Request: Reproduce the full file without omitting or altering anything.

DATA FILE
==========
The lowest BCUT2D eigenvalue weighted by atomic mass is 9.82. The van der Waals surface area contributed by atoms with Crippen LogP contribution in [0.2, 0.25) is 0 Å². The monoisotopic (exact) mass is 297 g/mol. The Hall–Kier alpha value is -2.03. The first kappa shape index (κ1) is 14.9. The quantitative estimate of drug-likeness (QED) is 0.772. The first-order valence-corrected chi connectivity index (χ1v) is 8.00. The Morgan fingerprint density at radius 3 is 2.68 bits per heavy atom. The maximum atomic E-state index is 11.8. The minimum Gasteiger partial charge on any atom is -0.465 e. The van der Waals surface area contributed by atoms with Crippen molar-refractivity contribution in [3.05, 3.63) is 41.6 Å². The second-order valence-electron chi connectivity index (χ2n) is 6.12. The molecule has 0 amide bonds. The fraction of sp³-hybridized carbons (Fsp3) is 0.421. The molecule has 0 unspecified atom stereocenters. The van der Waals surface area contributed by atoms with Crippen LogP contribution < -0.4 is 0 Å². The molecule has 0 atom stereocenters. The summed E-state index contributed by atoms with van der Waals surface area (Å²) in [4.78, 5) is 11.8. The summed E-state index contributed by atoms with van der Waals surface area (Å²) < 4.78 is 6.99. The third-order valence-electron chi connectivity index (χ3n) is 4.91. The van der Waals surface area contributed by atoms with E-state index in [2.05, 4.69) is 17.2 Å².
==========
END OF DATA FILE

The lowest BCUT2D eigenvalue weighted by atomic mass is 9.82. The van der Waals surface area contributed by atoms with Crippen LogP contribution in [0.2, 0.25) is 0 Å². The monoisotopic (exact) mass is 297 g/mol. The Hall–Kier alpha value is -2.03. The first kappa shape index (κ1) is 14.9. The quantitative estimate of drug-likeness (QED) is 0.772. The first-order valence-corrected chi connectivity index (χ1v) is 8.00. The Morgan fingerprint density at radius 3 is 2.68 bits per heavy atom. The maximum atomic E-state index is 11.8. The minimum Gasteiger partial charge on any atom is -0.465 e. The van der Waals surface area contributed by atoms with Crippen molar-refractivity contribution in [3.05, 3.63) is 41.6 Å². The second-order valence-electron chi connectivity index (χ2n) is 6.12. The molecule has 0 amide bonds. The fraction of sp³-hybridized carbons (Fsp3) is 0.421. The molecule has 0 unspecified atom stereocenters. The van der Waals surface area contributed by atoms with Crippen LogP contribution < -0.4 is 0 Å². The molecule has 0 atom stereocenters. The summed E-state index contributed by atoms with van der Waals surface area (Å²) in [4.78, 5) is 11.8. The summed E-state index contributed by atoms with van der Waals surface area (Å²) < 4.78 is 6.99. The third-order valence-electron chi connectivity index (χ3n) is 4.91. The van der Waals surface area contributed by atoms with E-state index in [2.05, 4.69) is 17.2 Å².